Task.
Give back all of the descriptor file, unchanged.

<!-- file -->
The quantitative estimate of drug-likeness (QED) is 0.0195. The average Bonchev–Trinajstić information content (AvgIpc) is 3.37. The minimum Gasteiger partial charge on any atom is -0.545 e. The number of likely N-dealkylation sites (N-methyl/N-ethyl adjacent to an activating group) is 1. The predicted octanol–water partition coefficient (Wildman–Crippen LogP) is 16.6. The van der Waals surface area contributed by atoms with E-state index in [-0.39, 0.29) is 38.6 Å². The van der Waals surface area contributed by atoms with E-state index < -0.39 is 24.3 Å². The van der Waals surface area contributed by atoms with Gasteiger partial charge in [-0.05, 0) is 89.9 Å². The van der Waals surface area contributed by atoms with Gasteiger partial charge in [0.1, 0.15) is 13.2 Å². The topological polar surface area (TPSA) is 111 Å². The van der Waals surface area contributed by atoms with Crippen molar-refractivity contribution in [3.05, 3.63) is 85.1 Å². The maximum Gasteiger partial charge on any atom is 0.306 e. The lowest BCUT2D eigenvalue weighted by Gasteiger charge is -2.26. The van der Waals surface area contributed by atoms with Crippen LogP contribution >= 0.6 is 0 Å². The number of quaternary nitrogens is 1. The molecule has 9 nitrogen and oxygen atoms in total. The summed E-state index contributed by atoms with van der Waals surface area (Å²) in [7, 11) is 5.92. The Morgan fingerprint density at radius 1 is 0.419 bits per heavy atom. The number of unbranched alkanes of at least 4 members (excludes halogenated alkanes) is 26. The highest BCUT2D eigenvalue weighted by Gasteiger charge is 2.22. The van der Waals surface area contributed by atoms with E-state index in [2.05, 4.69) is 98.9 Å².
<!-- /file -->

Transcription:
The quantitative estimate of drug-likeness (QED) is 0.0195. The average Bonchev–Trinajstić information content (AvgIpc) is 3.37. The minimum Gasteiger partial charge on any atom is -0.545 e. The number of likely N-dealkylation sites (N-methyl/N-ethyl adjacent to an activating group) is 1. The predicted octanol–water partition coefficient (Wildman–Crippen LogP) is 16.6. The van der Waals surface area contributed by atoms with E-state index in [-0.39, 0.29) is 38.6 Å². The van der Waals surface area contributed by atoms with E-state index < -0.39 is 24.3 Å². The van der Waals surface area contributed by atoms with Gasteiger partial charge in [-0.05, 0) is 89.9 Å². The van der Waals surface area contributed by atoms with Gasteiger partial charge in [0.1, 0.15) is 13.2 Å². The topological polar surface area (TPSA) is 111 Å². The van der Waals surface area contributed by atoms with Crippen molar-refractivity contribution in [3.05, 3.63) is 85.1 Å². The maximum Gasteiger partial charge on any atom is 0.306 e. The lowest BCUT2D eigenvalue weighted by Gasteiger charge is -2.26. The van der Waals surface area contributed by atoms with Crippen LogP contribution >= 0.6 is 0 Å². The number of quaternary nitrogens is 1. The molecule has 9 nitrogen and oxygen atoms in total. The summed E-state index contributed by atoms with van der Waals surface area (Å²) in [7, 11) is 5.92. The Morgan fingerprint density at radius 1 is 0.419 bits per heavy atom. The number of unbranched alkanes of at least 4 members (excludes halogenated alkanes) is 26. The highest BCUT2D eigenvalue weighted by Gasteiger charge is 2.22. The van der Waals surface area contributed by atoms with E-state index in [2.05, 4.69) is 98.9 Å².